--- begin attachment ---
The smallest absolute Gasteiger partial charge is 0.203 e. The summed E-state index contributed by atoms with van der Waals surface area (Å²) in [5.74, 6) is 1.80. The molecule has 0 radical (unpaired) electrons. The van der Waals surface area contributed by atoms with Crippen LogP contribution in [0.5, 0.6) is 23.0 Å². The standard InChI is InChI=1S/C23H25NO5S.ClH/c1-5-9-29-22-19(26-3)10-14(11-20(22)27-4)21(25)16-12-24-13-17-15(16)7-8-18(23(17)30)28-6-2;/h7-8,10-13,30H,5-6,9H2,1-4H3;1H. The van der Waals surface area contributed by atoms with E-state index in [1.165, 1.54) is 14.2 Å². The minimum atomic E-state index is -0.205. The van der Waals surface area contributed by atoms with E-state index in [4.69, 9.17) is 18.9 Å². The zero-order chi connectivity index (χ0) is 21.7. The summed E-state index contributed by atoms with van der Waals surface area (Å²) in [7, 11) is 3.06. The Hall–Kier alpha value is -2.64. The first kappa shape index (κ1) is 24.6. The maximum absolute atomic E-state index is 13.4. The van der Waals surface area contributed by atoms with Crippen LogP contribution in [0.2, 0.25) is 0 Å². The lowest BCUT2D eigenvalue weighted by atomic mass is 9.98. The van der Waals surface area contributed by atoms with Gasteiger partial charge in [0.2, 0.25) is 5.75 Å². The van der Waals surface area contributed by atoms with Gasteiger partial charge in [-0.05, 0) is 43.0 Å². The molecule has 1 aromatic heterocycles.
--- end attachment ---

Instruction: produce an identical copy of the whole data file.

The smallest absolute Gasteiger partial charge is 0.203 e. The summed E-state index contributed by atoms with van der Waals surface area (Å²) in [5.74, 6) is 1.80. The molecule has 0 radical (unpaired) electrons. The van der Waals surface area contributed by atoms with Crippen LogP contribution in [0.5, 0.6) is 23.0 Å². The standard InChI is InChI=1S/C23H25NO5S.ClH/c1-5-9-29-22-19(26-3)10-14(11-20(22)27-4)21(25)16-12-24-13-17-15(16)7-8-18(23(17)30)28-6-2;/h7-8,10-13,30H,5-6,9H2,1-4H3;1H. The van der Waals surface area contributed by atoms with E-state index in [1.165, 1.54) is 14.2 Å². The minimum atomic E-state index is -0.205. The van der Waals surface area contributed by atoms with E-state index in [4.69, 9.17) is 18.9 Å². The zero-order chi connectivity index (χ0) is 21.7. The summed E-state index contributed by atoms with van der Waals surface area (Å²) in [7, 11) is 3.06. The Hall–Kier alpha value is -2.64. The first kappa shape index (κ1) is 24.6. The maximum absolute atomic E-state index is 13.4. The van der Waals surface area contributed by atoms with Crippen LogP contribution in [0.2, 0.25) is 0 Å². The lowest BCUT2D eigenvalue weighted by atomic mass is 9.98. The van der Waals surface area contributed by atoms with Gasteiger partial charge in [0.2, 0.25) is 5.75 Å². The van der Waals surface area contributed by atoms with Gasteiger partial charge in [-0.05, 0) is 43.0 Å². The molecule has 1 aromatic heterocycles.